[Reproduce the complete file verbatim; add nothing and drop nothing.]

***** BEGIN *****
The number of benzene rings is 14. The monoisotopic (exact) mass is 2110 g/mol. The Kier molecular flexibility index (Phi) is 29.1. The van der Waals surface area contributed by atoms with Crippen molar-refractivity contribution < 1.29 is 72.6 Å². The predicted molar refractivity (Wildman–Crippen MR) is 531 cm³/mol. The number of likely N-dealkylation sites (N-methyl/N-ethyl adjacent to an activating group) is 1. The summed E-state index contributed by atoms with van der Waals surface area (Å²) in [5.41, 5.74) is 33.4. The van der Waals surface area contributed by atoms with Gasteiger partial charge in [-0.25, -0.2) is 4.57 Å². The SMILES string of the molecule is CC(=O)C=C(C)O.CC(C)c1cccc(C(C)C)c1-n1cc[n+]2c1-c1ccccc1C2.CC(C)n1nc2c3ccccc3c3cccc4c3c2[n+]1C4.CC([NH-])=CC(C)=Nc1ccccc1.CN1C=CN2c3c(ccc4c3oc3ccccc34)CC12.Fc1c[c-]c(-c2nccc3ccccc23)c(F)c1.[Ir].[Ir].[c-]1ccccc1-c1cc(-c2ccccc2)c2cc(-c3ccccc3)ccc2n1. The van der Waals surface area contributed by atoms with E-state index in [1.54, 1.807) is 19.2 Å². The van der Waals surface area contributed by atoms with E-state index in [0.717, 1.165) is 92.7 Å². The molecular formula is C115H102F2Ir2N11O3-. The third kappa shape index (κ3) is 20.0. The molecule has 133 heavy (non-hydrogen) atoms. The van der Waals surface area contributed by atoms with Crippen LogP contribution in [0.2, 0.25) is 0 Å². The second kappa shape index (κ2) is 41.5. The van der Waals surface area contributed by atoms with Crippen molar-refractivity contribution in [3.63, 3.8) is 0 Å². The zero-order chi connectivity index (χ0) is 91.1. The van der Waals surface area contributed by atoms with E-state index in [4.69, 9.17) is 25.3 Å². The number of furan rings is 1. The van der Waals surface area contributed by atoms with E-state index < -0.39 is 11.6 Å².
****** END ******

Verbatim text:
The number of benzene rings is 14. The monoisotopic (exact) mass is 2110 g/mol. The Kier molecular flexibility index (Phi) is 29.1. The van der Waals surface area contributed by atoms with Crippen molar-refractivity contribution < 1.29 is 72.6 Å². The predicted molar refractivity (Wildman–Crippen MR) is 531 cm³/mol. The number of likely N-dealkylation sites (N-methyl/N-ethyl adjacent to an activating group) is 1. The summed E-state index contributed by atoms with van der Waals surface area (Å²) in [5.41, 5.74) is 33.4. The van der Waals surface area contributed by atoms with Gasteiger partial charge in [-0.25, -0.2) is 4.57 Å². The SMILES string of the molecule is CC(=O)C=C(C)O.CC(C)c1cccc(C(C)C)c1-n1cc[n+]2c1-c1ccccc1C2.CC(C)n1nc2c3ccccc3c3cccc4c3c2[n+]1C4.CC([NH-])=CC(C)=Nc1ccccc1.CN1C=CN2c3c(ccc4c3oc3ccccc34)CC12.Fc1c[c-]c(-c2nccc3ccccc23)c(F)c1.[Ir].[Ir].[c-]1ccccc1-c1cc(-c2ccccc2)c2cc(-c3ccccc3)ccc2n1. The van der Waals surface area contributed by atoms with E-state index in [1.54, 1.807) is 19.2 Å². The van der Waals surface area contributed by atoms with E-state index in [0.717, 1.165) is 92.7 Å². The molecular formula is C115H102F2Ir2N11O3-. The third kappa shape index (κ3) is 20.0. The molecule has 133 heavy (non-hydrogen) atoms. The van der Waals surface area contributed by atoms with Crippen LogP contribution in [0.2, 0.25) is 0 Å². The second kappa shape index (κ2) is 41.5. The van der Waals surface area contributed by atoms with Crippen molar-refractivity contribution in [3.63, 3.8) is 0 Å². The zero-order chi connectivity index (χ0) is 91.1. The van der Waals surface area contributed by atoms with E-state index in [4.69, 9.17) is 25.3 Å². The number of furan rings is 1. The van der Waals surface area contributed by atoms with E-state index < -0.39 is 11.6 Å².